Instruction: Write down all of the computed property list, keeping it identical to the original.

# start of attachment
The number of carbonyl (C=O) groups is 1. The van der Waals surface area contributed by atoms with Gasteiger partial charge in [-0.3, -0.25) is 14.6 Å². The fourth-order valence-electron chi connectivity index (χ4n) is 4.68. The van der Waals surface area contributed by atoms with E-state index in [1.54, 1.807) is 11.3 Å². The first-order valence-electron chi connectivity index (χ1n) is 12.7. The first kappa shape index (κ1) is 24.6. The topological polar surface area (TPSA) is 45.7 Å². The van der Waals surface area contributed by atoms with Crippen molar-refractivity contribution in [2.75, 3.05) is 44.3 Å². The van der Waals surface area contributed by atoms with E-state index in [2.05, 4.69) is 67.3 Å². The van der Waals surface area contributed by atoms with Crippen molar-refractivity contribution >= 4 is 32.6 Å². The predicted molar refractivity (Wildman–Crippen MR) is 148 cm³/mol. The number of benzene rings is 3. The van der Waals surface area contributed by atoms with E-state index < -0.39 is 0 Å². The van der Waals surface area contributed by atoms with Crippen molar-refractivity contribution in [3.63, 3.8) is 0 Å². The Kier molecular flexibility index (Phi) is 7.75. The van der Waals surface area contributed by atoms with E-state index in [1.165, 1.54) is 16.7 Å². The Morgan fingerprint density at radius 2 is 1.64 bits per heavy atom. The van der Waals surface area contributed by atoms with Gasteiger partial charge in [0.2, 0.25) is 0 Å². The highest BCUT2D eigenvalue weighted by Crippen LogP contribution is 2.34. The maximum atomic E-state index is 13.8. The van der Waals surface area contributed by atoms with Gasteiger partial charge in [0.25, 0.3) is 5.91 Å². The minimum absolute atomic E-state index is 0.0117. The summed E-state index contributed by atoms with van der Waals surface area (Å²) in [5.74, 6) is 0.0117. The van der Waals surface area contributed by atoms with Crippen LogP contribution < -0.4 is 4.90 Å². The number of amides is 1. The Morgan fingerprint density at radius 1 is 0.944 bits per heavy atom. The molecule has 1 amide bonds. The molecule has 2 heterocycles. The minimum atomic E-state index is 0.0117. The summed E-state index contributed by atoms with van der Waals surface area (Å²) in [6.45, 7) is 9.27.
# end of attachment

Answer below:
The number of carbonyl (C=O) groups is 1. The van der Waals surface area contributed by atoms with Gasteiger partial charge in [-0.3, -0.25) is 14.6 Å². The fourth-order valence-electron chi connectivity index (χ4n) is 4.68. The van der Waals surface area contributed by atoms with E-state index in [1.54, 1.807) is 11.3 Å². The first-order valence-electron chi connectivity index (χ1n) is 12.7. The first kappa shape index (κ1) is 24.6. The topological polar surface area (TPSA) is 45.7 Å². The van der Waals surface area contributed by atoms with Crippen molar-refractivity contribution in [2.75, 3.05) is 44.3 Å². The van der Waals surface area contributed by atoms with E-state index in [2.05, 4.69) is 67.3 Å². The van der Waals surface area contributed by atoms with Crippen molar-refractivity contribution >= 4 is 32.6 Å². The predicted molar refractivity (Wildman–Crippen MR) is 148 cm³/mol. The number of benzene rings is 3. The van der Waals surface area contributed by atoms with E-state index < -0.39 is 0 Å². The van der Waals surface area contributed by atoms with Crippen molar-refractivity contribution in [3.63, 3.8) is 0 Å². The Kier molecular flexibility index (Phi) is 7.75. The van der Waals surface area contributed by atoms with E-state index in [1.165, 1.54) is 16.7 Å². The Morgan fingerprint density at radius 2 is 1.64 bits per heavy atom. The van der Waals surface area contributed by atoms with Gasteiger partial charge in [0.2, 0.25) is 0 Å². The highest BCUT2D eigenvalue weighted by Crippen LogP contribution is 2.34. The maximum atomic E-state index is 13.8. The van der Waals surface area contributed by atoms with Gasteiger partial charge in [0.25, 0.3) is 5.91 Å². The minimum absolute atomic E-state index is 0.0117. The summed E-state index contributed by atoms with van der Waals surface area (Å²) in [5.74, 6) is 0.0117. The van der Waals surface area contributed by atoms with Crippen LogP contribution < -0.4 is 4.90 Å². The number of amides is 1. The Morgan fingerprint density at radius 1 is 0.944 bits per heavy atom. The molecule has 1 amide bonds. The molecule has 2 heterocycles. The minimum atomic E-state index is 0.0117. The summed E-state index contributed by atoms with van der Waals surface area (Å²) in [6.45, 7) is 9.27.